While the world is most familiar with Chris Colfer for playing Kurt on Glee, there's more to the 25-year-old than singing and acting. Colfer is also the author of a New York Times best-selling children's series, The Land of Stories.
In the first book in the series — The Land of Stories: The Wishing Spell, which was released in July 2012 — we meet twins Alex and Conner Bailey who accidentally teleport into different fairy tale worlds when they read their grandma's book of fantasy stories. The fourth installment in the series, The Land of Stories: Beyond the Kingdoms, was published July 7, and now readers get to follow their favorite characters as they embark on even more adventures.
BuzzFeed had the chance to catch up Colfer and talk about his writing process, the possible movies based on the books, and the advice he'd give to his younger self. Here's what he had to say:
1. Chris Colfer came up with the idea for The Land of Stories when he was very young.
When did you first come up with the idea for The Land of Stories?
Chris Colfer: I first came up with the idea for The Land of Stories when I was about 7 years old. I loved fairy tales and reading and I so desperately just wanted to jump into the stories that I read.
Seven years old is very young.
CC: There’s a thin line between creativity and insanity.
2. The goal behind his fantasy series is to escape reality.
Do you remember what your inspiration originally was for those stories?
CC: I had a pretty complicated childhood because I had a sister that was constantly sick and going in and out of the hospital. I think I used reading and fairy tales as a way of escaping, and I so desperately wanted to truly escape and magically travel into a magical world where problems weren’t real.
3. There isn’t just one main character in The Land of Stories — there are two.
Why did you decide to have two main characters — Alex and Conner — instead of just one protagonist?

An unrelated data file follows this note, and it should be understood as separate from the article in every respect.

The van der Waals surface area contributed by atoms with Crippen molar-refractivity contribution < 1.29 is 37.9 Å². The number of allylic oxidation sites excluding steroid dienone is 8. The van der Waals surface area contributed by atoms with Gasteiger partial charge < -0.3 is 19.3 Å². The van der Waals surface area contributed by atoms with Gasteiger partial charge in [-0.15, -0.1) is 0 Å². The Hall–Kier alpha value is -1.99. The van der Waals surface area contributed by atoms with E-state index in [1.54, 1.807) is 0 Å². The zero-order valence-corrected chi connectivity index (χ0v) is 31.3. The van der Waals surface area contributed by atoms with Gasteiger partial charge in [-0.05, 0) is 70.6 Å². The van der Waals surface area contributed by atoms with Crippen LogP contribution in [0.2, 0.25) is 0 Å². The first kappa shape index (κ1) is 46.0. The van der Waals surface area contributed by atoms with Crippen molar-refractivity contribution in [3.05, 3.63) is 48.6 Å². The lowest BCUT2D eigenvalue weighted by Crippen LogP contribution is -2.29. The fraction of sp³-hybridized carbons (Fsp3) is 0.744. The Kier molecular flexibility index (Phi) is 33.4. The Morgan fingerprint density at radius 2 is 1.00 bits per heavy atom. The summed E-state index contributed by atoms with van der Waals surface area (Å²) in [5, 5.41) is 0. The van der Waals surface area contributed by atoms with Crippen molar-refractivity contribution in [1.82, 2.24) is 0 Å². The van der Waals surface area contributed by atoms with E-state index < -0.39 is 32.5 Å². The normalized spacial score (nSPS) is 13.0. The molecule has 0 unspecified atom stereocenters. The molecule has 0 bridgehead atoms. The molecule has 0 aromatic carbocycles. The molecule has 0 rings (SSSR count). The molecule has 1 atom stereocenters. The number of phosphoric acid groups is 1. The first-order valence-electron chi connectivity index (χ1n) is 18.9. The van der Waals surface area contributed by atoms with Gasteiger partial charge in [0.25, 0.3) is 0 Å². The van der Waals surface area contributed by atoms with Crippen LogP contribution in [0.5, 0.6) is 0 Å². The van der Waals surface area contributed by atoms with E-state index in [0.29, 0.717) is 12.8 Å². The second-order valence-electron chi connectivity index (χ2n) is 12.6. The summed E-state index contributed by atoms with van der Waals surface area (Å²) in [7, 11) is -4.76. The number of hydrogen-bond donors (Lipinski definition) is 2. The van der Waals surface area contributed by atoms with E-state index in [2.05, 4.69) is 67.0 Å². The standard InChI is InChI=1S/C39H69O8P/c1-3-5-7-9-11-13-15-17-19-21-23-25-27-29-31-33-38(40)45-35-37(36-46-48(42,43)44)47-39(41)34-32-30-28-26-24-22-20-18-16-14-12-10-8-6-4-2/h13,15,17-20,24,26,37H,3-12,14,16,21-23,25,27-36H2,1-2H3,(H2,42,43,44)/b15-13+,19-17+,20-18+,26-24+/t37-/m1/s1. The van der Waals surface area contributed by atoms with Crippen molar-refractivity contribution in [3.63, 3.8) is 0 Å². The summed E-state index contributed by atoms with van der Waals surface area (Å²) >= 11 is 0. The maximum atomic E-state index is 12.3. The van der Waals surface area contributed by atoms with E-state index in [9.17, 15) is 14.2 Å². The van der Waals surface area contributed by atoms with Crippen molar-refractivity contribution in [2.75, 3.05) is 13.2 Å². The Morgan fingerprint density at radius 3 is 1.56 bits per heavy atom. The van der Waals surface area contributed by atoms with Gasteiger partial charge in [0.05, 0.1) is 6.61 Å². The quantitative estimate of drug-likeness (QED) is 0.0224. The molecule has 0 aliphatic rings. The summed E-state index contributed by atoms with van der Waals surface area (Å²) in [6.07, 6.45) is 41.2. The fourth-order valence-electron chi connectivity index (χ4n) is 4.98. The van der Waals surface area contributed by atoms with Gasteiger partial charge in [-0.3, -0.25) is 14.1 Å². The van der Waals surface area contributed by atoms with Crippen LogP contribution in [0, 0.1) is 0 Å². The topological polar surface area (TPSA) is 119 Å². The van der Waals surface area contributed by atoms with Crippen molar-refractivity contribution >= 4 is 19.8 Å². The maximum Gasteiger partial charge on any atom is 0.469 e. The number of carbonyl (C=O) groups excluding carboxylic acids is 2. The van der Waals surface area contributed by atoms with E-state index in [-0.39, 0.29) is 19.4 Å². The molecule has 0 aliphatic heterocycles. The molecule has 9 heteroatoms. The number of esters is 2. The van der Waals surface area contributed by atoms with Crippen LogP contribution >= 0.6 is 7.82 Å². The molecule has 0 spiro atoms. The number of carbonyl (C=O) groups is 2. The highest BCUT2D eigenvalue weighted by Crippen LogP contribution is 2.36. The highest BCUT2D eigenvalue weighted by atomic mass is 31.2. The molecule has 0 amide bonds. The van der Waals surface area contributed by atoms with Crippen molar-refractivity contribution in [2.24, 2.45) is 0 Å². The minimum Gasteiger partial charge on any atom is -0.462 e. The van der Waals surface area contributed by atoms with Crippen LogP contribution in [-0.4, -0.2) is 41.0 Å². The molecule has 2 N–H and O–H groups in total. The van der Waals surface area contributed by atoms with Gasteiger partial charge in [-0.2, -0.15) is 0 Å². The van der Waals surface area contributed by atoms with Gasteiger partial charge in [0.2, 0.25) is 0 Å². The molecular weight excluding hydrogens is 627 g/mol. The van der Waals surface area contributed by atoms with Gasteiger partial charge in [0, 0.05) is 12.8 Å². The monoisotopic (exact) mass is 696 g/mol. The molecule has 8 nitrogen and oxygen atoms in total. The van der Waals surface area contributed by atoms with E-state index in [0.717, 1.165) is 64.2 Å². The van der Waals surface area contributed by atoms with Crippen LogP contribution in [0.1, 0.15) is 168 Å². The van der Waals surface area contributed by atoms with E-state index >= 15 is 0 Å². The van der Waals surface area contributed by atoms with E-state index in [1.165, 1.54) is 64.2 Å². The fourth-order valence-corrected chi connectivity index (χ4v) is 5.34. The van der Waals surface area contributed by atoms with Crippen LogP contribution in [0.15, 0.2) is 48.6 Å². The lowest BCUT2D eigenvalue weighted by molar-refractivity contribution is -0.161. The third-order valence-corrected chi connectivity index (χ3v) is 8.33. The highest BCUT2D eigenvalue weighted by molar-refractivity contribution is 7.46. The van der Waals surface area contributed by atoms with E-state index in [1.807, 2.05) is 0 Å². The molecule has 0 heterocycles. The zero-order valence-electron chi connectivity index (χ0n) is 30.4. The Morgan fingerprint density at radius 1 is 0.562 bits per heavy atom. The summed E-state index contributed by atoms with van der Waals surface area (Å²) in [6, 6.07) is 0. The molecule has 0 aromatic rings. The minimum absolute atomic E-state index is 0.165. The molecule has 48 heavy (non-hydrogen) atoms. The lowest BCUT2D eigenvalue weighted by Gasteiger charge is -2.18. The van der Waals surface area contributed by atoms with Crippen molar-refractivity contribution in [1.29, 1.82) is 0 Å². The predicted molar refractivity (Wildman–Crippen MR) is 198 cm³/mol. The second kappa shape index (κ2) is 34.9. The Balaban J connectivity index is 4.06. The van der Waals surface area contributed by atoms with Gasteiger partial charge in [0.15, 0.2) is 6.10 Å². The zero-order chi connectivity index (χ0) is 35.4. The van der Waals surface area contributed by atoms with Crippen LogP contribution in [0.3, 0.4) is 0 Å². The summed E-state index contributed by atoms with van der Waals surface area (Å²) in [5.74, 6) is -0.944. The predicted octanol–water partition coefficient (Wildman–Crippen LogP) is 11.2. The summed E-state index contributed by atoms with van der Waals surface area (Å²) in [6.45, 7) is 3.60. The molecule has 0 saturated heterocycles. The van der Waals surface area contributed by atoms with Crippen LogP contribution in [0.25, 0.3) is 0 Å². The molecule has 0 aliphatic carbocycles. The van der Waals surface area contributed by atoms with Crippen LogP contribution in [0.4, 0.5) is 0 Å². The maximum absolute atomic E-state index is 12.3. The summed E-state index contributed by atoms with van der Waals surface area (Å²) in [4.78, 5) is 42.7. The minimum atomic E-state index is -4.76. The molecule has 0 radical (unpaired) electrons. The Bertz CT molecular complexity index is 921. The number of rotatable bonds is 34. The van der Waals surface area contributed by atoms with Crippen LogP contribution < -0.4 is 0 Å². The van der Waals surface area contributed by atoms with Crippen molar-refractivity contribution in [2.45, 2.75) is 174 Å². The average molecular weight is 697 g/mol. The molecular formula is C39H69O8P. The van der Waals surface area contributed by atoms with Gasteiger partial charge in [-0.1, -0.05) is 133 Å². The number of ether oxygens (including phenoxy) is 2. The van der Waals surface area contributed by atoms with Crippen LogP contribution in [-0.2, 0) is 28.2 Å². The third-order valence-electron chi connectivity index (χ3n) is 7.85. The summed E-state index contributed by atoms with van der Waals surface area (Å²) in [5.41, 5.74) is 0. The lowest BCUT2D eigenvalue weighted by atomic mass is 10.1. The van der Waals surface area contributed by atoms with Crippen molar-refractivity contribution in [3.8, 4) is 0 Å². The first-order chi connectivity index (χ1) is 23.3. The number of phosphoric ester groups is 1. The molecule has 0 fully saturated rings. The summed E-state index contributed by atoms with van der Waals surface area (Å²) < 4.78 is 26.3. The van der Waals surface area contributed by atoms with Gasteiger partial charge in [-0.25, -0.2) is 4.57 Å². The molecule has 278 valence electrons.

CC: I’m a Gemini, so the main characters represent both sides of me. I thought that would be a great, unique way of portraying the protagonist.
4. Colfer’s feminist beliefs influence how he writes certain characters.
Do you have a favorite character?
CC: Of course! I hope it’s not obvious, but I love Mother Goose. I have a lot of strong female characters in my series because I’m a bit of a feminist. They’re always really fun to write for, and none of them are alike.
5. The actor enjoys writing fiction because of how much freedom it gives him.
Do you prefer writing books or screenplays for TV and film?
CC: It’s funny because whatever I’m doing at the time, I always think the opposite is much easier. When I write books, I’ve been lucky enough to have complete creative control and I can tell the exact story that I want, whereas sometimes when I’m working on a film script or something for television, I’m constantly getting notes from studio executives. I have more freedom writing books.
6. There are a number of different fantasy worlds included in The Land of Stories: Beyond the Kingdoms.
How do you decide which fantasy worlds you want to include in The Land of Stories for your characters to explore?
CC: This is the first book where the characters travel into literary worlds rather than just general fairy tale worlds. I selfishly decided to use Oz, Neverland, Wonderland, Camelot, and the Sherwood Forest because those were my favorite books growing up and I also think they’re some of the most recognizable worlds in fiction.
7. Even though the books are fiction, the author puts a *lot* of himself into the novels.
How much of yourself do you put into the novels?